Taking a cue from Jokowi’s visit

Indonesian President Jokowi Widodo (left) and Malaysia Prime Minister Datuk Seri Najib Tun Razak.

The Indonesian President said his government would open its doors to Malaysian investors as ‘widely as possible’ and asked Malaysian investors to venture into several sectors.

AS Joko Widodo settled himself to sit opposite Datuk Seri Najib Tun Razak for their bilateral meeting in Putrajaya last Friday, the Indonesia President uttered, “Janji ditepati” (Fulfilling my promise”).

The Prime Minister laughed and responded: “Thank you for honouring your promise!”

Najib and his officials were obviously pleased with Jokowi’s visit.

Joko, popularly known as Jokowi, received an invitation from Najib to visit Malaysia when the two leaders met briefly after his inauguration last October in Jakarta.

Kuala Lumpur is happy that Malaysia was the first bilateral stop for Jokowi’s three-nation tour in the region and even more delighted that the Indonesian leader seemed genuine in wanting to resolve lingering outstanding bilateral issues, from overlapping maritime claims to maids and illegal fishing.

And things were made easier when Jokowi displayed characteristics that endeared him to Malaysians.

“He is very straight forward. He may not be an orator but he is somebody you can talk to,” said a senior official who could only sing praises for the Indonesian leader.

“He is very down to earth and genuinely a very nice person.”

Perhaps Jokowi realised that Malaysia has only good intentions when dealing with Indonesia, and that some issues have, for far too long, dragged on with no solution in sight.

“I think he wants to reciprocate but he is still new and Malaysia can understand that he needs to be cautious,” said an official.

“But he recognises the problems and wants to resolve them.”

Those views were shared by an Indonesian English daily, The Jakarta Post, which in its editorial last week said the President was right in choosing Malaysia as his first destination, reflecting his awareness that among Asean members, Indonesia has many problems and also opportunities with its closest neighbours, especially Malaysia and Singapore.

“We have a kind of love-hate relationship with Malaysia.

“Malaysia is often perceived as arrogant, but many of us forget there is always another side to the coin. With Prime Minister Najib Razak, the President can have frank discussions, including on issues sensitive to both sides, to find mutually beneficial solutions,” according to the editorial.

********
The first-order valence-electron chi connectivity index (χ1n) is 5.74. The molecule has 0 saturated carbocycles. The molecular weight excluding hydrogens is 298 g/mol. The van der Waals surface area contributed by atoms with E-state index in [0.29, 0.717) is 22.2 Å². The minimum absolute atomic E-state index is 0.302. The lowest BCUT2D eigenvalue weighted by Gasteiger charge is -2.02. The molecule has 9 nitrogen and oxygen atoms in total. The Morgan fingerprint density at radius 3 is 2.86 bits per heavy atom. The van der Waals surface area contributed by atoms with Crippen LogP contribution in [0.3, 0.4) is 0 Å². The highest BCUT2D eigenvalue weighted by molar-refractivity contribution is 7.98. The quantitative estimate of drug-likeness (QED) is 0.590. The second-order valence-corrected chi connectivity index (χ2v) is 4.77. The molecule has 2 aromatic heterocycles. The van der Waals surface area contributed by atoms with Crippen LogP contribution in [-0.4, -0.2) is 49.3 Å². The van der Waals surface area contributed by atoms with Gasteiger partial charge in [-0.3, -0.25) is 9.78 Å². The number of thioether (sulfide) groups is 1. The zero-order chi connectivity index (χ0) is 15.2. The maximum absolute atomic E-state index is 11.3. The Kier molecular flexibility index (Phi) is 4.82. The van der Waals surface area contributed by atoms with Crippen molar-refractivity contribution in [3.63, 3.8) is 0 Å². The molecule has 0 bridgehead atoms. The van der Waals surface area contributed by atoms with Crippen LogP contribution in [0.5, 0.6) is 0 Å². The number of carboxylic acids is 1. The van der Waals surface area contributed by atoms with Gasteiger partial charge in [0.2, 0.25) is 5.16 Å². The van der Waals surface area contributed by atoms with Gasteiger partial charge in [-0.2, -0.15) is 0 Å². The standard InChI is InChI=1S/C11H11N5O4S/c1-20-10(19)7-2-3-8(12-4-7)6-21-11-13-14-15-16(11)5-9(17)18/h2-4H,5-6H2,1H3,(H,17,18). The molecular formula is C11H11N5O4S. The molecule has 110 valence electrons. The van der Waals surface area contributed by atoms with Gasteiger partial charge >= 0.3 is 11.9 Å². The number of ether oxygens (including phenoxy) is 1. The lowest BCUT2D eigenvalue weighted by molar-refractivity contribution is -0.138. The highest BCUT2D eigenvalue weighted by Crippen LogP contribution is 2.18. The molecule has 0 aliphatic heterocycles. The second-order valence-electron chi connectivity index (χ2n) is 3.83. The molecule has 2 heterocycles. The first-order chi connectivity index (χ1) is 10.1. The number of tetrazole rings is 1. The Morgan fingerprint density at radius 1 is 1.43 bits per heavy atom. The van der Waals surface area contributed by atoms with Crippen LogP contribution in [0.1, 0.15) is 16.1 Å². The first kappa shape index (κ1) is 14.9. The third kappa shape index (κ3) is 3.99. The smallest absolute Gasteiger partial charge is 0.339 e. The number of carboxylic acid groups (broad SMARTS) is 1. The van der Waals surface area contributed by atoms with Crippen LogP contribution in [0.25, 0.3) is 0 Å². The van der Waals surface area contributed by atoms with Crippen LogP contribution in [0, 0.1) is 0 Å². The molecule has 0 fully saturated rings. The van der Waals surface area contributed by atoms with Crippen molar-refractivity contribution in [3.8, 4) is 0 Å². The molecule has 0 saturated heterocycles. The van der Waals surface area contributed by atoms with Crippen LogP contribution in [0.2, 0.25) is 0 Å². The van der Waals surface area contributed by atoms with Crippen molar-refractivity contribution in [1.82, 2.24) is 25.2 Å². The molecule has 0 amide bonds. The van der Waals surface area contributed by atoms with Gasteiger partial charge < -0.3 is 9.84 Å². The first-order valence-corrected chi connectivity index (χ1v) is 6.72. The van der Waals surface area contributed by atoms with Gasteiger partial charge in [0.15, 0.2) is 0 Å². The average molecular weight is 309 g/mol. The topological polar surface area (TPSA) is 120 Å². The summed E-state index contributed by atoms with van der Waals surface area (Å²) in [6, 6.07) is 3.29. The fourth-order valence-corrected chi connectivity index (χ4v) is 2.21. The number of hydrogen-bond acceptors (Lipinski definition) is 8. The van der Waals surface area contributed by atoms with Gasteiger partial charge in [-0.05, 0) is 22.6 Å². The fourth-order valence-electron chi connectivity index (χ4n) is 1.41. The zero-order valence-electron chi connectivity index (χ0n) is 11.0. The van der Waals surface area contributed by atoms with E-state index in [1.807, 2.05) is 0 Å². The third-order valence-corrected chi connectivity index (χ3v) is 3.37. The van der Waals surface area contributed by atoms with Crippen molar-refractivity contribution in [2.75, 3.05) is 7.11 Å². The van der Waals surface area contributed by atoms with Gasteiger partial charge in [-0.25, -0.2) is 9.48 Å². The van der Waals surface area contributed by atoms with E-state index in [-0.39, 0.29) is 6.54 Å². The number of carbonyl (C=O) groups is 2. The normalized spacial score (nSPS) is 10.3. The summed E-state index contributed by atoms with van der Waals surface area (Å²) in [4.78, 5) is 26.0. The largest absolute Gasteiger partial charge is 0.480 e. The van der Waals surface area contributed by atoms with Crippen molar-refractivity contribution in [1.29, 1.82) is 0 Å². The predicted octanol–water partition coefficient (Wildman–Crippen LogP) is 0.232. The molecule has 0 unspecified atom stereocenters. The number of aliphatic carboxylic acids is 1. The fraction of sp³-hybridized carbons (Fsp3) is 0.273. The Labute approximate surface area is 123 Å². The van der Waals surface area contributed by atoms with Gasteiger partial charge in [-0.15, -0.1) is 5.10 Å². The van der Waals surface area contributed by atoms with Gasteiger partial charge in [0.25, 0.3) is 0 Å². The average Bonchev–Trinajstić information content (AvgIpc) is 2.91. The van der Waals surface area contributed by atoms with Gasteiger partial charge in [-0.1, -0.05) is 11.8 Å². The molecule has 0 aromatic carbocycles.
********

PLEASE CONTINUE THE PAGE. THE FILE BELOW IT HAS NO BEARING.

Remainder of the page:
Emerging after the talks, Najib, with Jokowi standing several metres away, declared in a joint press conference that their meeting was productive.

“We had a productive discussion that portrays our political will to boost bilateral ties between Malaysia and Indonesia,” Najib said.

Overall it is a good start, the goodwill is there.

Immediately after the meeting, officials and ministers took the cue from the leaders’ talks and met separately to get things moving.

International Trade and Industry Minister Datuk Seri Mustapa Mohamed, when met after the meeting, took note of the leaders’ concern that it would be impossible to achieve the US$30bil (RM108bil) target for bilateral trade this year due to the lethargic economy.

“I am meeting my Indonesian counterpart tonight.

“We have to be more aggressive to get more investments,” he added.

Malaysian companies, too, should take note that the Indonesian President, in his parting remarks at the joint press conference, said his government would open its doors to Malaysian investors as “widely as possible”, addressing concerns over his government’s perceived nationalistic policies.

Jokowi is asking Malaysian investors to venture into several sectors including railway, airport and port development.

Officials are already making preparations for the 14th Malaysia-Indonesia Joint Commission Meeting (JCM), which is a mechanism to resolve bilateral matters at ministerial level, and the leaders’ annual consultation which will take place in Malaysia this year.

Malaysia is now waiting for Indonesia to appoint its special envoy to resolve the maritime territorial claims in the Sulawesi Sea, which had been a stumbling block to ties strained in 2005.

Kuala Lumpur has already chosen its candidate, who is a former diplomat, it is understood.

But one official cautioned that while the goodwill is there, it remains to be seen whether this will be translated into overall policies on the Indonesian side, and more importantly, finding solutions that would be acceptable to both governments for the various outstanding issues.

Malaysia enjoyed strong ties under the previous Indonesian leader and following Jokowi’s state visit, officials are getting positive vibes.

How fast will things move after the visit?

Well, we will just to have wait and see.

Opinion , Columnists , Mergawati Jokowi


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